Cookie Periodic Table aka. "The Periodic Table of Aliments"


Step 3: Roll the dough flat

When you remove the dough from the refrigerator it will no longer be sticky, but it will have the opposite problem: it will be too hard. For rolling you want the dough pliant and soft, but not sticky. When it's too cold it will crack and crumble when you try to squish it, so the first thing to do is to "wake" the dough by working it like clay.

Using a metal spoon dig chunks out of the storage container and work them in your palms a bit until they warm up enough to feel like clay. Take clay-like chunk and work it into a pancake shape. Make several handful-sized balls into pancakes and stack them, then squish the whole stack together by pushing down on it. This process is both warming the dough and making it homogeneous, attempting to work out any air bubbles between chunks.

Pull combined dough into a sphere, compressing it into the center as you work with it. Once you have a nice ball, begin flattening it with your hands. Alternate squishing downwards and pinching the edges in to prevent cracks at the circumference. Flip the dough and add more flour to the work surface as often as you need to to prevent sticking. Gradually work the dough into a rectangle shape by pushing and pulling it as you squish. Flattening with your hands this way instead of using a roller provides more control over the shape the dough forms.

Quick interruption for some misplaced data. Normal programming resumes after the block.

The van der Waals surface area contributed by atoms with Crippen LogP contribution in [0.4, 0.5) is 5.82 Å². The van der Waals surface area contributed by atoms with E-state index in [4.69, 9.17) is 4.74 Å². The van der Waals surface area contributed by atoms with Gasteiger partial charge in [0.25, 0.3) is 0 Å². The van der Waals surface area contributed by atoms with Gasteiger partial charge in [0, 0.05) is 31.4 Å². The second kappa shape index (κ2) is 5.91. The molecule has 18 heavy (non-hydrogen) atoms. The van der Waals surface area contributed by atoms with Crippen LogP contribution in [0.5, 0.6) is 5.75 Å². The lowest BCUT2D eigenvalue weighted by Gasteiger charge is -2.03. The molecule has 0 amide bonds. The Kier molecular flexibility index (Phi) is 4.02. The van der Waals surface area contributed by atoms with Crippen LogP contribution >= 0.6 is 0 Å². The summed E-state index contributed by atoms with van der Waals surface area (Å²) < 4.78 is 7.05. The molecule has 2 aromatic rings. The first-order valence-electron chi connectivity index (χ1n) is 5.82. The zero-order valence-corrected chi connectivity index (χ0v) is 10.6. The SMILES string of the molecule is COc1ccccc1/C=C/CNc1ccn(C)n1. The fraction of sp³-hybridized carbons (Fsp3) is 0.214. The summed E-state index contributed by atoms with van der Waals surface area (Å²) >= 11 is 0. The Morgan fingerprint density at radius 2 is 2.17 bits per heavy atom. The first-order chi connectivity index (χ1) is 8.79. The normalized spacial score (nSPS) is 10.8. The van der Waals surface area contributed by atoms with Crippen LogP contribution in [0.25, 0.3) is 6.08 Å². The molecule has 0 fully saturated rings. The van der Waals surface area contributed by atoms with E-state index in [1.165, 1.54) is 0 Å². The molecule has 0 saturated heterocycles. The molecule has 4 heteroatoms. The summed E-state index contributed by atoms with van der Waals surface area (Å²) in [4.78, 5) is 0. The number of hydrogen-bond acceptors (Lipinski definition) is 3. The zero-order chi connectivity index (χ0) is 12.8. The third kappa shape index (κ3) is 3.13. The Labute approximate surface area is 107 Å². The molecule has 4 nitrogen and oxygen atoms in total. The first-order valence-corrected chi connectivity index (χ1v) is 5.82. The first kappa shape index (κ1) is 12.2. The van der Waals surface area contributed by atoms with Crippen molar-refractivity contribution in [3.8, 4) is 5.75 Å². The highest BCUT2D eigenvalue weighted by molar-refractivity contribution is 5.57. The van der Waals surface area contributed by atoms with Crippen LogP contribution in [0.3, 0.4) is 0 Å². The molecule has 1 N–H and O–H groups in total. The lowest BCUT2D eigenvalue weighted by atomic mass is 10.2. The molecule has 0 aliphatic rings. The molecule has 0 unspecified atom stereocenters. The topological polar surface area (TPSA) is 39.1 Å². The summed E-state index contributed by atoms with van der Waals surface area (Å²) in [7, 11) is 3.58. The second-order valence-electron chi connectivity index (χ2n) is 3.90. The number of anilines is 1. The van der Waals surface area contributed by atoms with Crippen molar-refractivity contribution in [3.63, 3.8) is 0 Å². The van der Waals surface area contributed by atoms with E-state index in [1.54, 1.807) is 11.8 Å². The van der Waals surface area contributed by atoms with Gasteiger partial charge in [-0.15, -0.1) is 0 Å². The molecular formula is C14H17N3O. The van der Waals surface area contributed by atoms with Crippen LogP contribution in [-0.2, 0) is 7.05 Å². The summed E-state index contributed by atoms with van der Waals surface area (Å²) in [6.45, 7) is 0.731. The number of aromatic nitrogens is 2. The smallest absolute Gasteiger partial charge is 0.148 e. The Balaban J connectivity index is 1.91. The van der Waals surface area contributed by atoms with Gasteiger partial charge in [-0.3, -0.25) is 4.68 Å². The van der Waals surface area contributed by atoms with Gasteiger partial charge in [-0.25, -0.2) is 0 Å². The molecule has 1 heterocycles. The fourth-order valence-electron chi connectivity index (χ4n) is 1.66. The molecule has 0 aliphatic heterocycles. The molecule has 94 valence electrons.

Once the hand-flattened rectangle is about .75 inches thick, move it onto baking parchment and get your rolling pin. Flatten to a height of .5 inches with the roller, attempting to maintain the rectangular shape as much as possible as you do so. Once baked the dough will be cut into 2" tiles, so the final unbaked dough rectangle should measure an odd number of inches to allow .5" of clearance around the edges during the cutting process. Measure and cut off the excess dough to make an odd-number-of-inches by odd-number-of-inches rectangle and throw the scraps back into the dough pool.

Use the parchment paper to pull the dough gently onto a lip-less cookie sheet without deforming it. Because the dough is being baked in big sheets, the parchment paper is vital for being able to get it on an off the cookie sheet without cracking or bending the product.